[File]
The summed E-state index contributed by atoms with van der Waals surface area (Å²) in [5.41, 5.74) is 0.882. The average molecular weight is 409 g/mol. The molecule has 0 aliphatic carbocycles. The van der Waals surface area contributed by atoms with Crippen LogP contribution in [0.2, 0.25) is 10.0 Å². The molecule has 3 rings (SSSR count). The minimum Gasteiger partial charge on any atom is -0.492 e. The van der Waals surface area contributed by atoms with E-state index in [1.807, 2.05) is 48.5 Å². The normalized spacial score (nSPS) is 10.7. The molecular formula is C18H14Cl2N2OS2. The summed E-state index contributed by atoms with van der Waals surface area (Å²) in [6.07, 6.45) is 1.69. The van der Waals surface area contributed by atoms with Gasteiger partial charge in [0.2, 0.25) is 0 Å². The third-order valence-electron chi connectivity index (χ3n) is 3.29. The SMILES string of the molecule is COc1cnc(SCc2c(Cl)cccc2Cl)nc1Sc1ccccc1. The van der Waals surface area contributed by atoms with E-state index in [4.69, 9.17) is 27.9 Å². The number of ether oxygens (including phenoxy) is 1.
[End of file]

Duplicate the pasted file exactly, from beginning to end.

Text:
The summed E-state index contributed by atoms with van der Waals surface area (Å²) in [5.41, 5.74) is 0.882. The average molecular weight is 409 g/mol. The molecule has 0 aliphatic carbocycles. The van der Waals surface area contributed by atoms with Crippen LogP contribution in [0.2, 0.25) is 10.0 Å². The molecule has 3 rings (SSSR count). The minimum Gasteiger partial charge on any atom is -0.492 e. The van der Waals surface area contributed by atoms with E-state index in [1.807, 2.05) is 48.5 Å². The normalized spacial score (nSPS) is 10.7. The molecular formula is C18H14Cl2N2OS2. The summed E-state index contributed by atoms with van der Waals surface area (Å²) in [6.07, 6.45) is 1.69. The van der Waals surface area contributed by atoms with Gasteiger partial charge in [0.2, 0.25) is 0 Å². The third-order valence-electron chi connectivity index (χ3n) is 3.29. The SMILES string of the molecule is COc1cnc(SCc2c(Cl)cccc2Cl)nc1Sc1ccccc1. The van der Waals surface area contributed by atoms with E-state index in [4.69, 9.17) is 27.9 Å². The number of ether oxygens (including phenoxy) is 1.